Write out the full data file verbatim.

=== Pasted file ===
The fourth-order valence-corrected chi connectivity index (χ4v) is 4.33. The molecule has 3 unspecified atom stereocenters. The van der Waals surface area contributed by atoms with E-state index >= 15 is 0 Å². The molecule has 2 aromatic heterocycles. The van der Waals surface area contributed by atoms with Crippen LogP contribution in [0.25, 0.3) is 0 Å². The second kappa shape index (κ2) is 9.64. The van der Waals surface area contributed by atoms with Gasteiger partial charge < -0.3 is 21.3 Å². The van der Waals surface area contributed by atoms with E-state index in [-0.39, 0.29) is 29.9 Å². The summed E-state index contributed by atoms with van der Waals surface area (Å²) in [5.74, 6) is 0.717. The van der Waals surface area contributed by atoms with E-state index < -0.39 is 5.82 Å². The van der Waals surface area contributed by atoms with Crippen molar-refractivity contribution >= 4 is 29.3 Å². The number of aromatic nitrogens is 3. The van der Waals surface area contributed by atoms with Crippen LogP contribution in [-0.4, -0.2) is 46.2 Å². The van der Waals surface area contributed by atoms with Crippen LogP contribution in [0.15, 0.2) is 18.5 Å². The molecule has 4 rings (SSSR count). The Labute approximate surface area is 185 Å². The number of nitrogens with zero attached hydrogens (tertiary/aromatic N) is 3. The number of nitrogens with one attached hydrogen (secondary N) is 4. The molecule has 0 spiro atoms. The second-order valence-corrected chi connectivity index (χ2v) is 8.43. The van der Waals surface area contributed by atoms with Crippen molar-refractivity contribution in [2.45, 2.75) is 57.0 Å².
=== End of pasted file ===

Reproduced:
The fourth-order valence-corrected chi connectivity index (χ4v) is 4.33. The molecule has 3 unspecified atom stereocenters. The van der Waals surface area contributed by atoms with E-state index >= 15 is 0 Å². The molecule has 2 aromatic heterocycles. The van der Waals surface area contributed by atoms with Crippen LogP contribution in [0.25, 0.3) is 0 Å². The second kappa shape index (κ2) is 9.64. The van der Waals surface area contributed by atoms with Gasteiger partial charge < -0.3 is 21.3 Å². The van der Waals surface area contributed by atoms with E-state index in [-0.39, 0.29) is 29.9 Å². The summed E-state index contributed by atoms with van der Waals surface area (Å²) in [5.74, 6) is 0.717. The van der Waals surface area contributed by atoms with E-state index < -0.39 is 5.82 Å². The van der Waals surface area contributed by atoms with Crippen molar-refractivity contribution >= 4 is 29.3 Å². The number of aromatic nitrogens is 3. The van der Waals surface area contributed by atoms with Crippen LogP contribution in [-0.4, -0.2) is 46.2 Å². The van der Waals surface area contributed by atoms with Crippen LogP contribution in [0.15, 0.2) is 18.5 Å². The molecule has 4 rings (SSSR count). The Labute approximate surface area is 185 Å². The number of nitrogens with zero attached hydrogens (tertiary/aromatic N) is 3. The number of nitrogens with one attached hydrogen (secondary N) is 4. The molecule has 0 spiro atoms. The second-order valence-corrected chi connectivity index (χ2v) is 8.43. The van der Waals surface area contributed by atoms with Crippen molar-refractivity contribution in [2.45, 2.75) is 57.0 Å².